Hugh Reynolds.mid

21 Apr 02 - 12:30 AM (#694686)
From: masato sakurai

Thanks, Malcolm. The song in my edition is numbered 66, instead of 64.


My name it is Hugh Reynolds I come of honest parents,
Near Caven I was born as you may plainly see
For the loving of a maid One Catherine McCabe
My life has been betrayed She's the dear maid to me.
The country was bewailing my doleful situation,
But still I'd expectation this maid would set me free,
But O, she was ungrateful Her parents prov'd deceitful
An' tho' I'd lov'd her faithful, she's the dear maid to me.

Young men and tender maidens, throughout this Irish nation,
Who hear my lamentation, I hope you'll pray for me;
The truth I will unfold, that my precious blood she sold,
In the grave I must lie cold, she's the dear maid to me.

For now my glass is run, and my last hour is come,
And I must die for love and the height of loyalty!
I thought it was no harm to embrace her in my arms,
Or take her from her parents; but she's the dear maid to me.

Adieu, my loving father, and you, my tender mother,
Farewell, my dearest brother, who has suffered sore for me;
With irons I'm surrounded, in grief I lie confounded,
By perjury unbounded; she's the dear maid to me.

Now, I can say no more; to the Law-board I must go,
There to take my last farewell of my friends and counterie;
May the angels, shining bright, receive my soul this night,
And convey me into heaven to the blessed Trinity.

(From: Colm O Lachlainn, Irish Street Ballads, The Three Candles, [1939], 1967, No. 66, pp. 132-133; with music)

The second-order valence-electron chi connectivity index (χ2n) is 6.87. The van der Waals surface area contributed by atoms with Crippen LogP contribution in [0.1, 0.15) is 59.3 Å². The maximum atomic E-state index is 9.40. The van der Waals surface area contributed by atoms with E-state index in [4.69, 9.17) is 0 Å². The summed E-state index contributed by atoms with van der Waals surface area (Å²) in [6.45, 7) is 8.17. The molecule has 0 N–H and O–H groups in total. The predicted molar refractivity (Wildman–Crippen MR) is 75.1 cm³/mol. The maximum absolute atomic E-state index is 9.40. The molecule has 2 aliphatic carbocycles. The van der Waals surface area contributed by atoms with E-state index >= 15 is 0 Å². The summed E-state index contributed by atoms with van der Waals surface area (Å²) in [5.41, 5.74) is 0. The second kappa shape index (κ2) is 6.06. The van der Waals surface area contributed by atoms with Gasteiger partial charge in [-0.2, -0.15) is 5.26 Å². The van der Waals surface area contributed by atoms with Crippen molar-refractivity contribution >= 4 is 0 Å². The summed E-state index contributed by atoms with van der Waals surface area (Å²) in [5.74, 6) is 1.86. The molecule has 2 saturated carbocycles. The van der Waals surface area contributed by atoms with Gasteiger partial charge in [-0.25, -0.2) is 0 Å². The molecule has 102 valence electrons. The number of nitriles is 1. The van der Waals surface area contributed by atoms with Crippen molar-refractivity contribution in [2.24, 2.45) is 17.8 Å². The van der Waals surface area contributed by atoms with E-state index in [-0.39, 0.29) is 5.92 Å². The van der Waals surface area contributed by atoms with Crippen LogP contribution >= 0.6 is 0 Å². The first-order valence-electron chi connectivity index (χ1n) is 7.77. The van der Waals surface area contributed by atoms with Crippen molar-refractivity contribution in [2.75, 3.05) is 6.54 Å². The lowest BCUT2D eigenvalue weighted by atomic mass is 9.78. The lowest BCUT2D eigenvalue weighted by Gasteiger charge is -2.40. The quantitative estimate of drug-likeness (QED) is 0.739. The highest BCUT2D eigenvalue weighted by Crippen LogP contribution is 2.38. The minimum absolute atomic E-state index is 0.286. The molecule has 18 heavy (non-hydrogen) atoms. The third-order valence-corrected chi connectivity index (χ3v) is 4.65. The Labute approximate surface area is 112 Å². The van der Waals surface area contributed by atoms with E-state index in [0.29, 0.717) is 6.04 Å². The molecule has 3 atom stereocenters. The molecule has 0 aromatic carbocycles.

The lyrics are also HERE (Donagh MacDonagh song collection) & HERE, with minor differences. SHE'S A DEAR MAID TO ME is probably sung to the same tune.


21 Apr 02 - 08:34 AM (#694801)
Subject: RE: Lyr Req: The Star of Sundays Well
From: Malcolm Douglas

It's "66" in my edition, too, now that I look again. Presumably, "64" was a typo.

29 Apr 08 - 05:26 PM (#2329054)
Subject: RE: Lyr Req: The Star of Sundays Well
From: The Sandman

I have been told that this song[star of sundays well ]was written as as a reply in the Cork Examiner.
somebody had stated publicly that the irish mangled the english language,the star of sundays well was the Erudite reply.
I believe your singer might have been DonalMaguire

30 Apr 08 - 04:37 AM (#2329482)
Subject: RE: Lyr Req: The Star of Sundays Well
From: Sandra in Sydney

strangely enough, I was only playing this CD yesterday!

Donal Maguire
The Star of Sunday's Well, 1979, remastered 2003 by Rossendale Records

note to track 12 - The Star of Sunday's Well

This song adequately thumbs it's nose at the purveyors of all those stories which portray the Irish as a race of semi-literate inarticulate numbskulls. Undoubtedly written with tongue-in-cheek by W.B. Guiney, it appeared in the Cork Examiner in 1871.It is a masterpiece of rhetoric and abounds with flowery language, a legacy of the post-Penal Law 'Hedge School' classics teaching which often accompanied the ubiquitous 'three R's' I first heard it sung by singer John Gregson a specialist in comic songs, in a Warrington folk club. The action takes place in Cork city, and this must surely be the most eloquent put-down of amorous intent one is likely to hear!


27 Feb 09 - 05:40 AM (#2577070)
Subject: RE: Lyr Req: The Star of Sunday's Well
From: GUEST,Donal O'Danachair

This was sung by Jimmy Crowley and is on his CD "Camphouse Ballads". It's deleted but you may be able to get a secondhand one from Amazon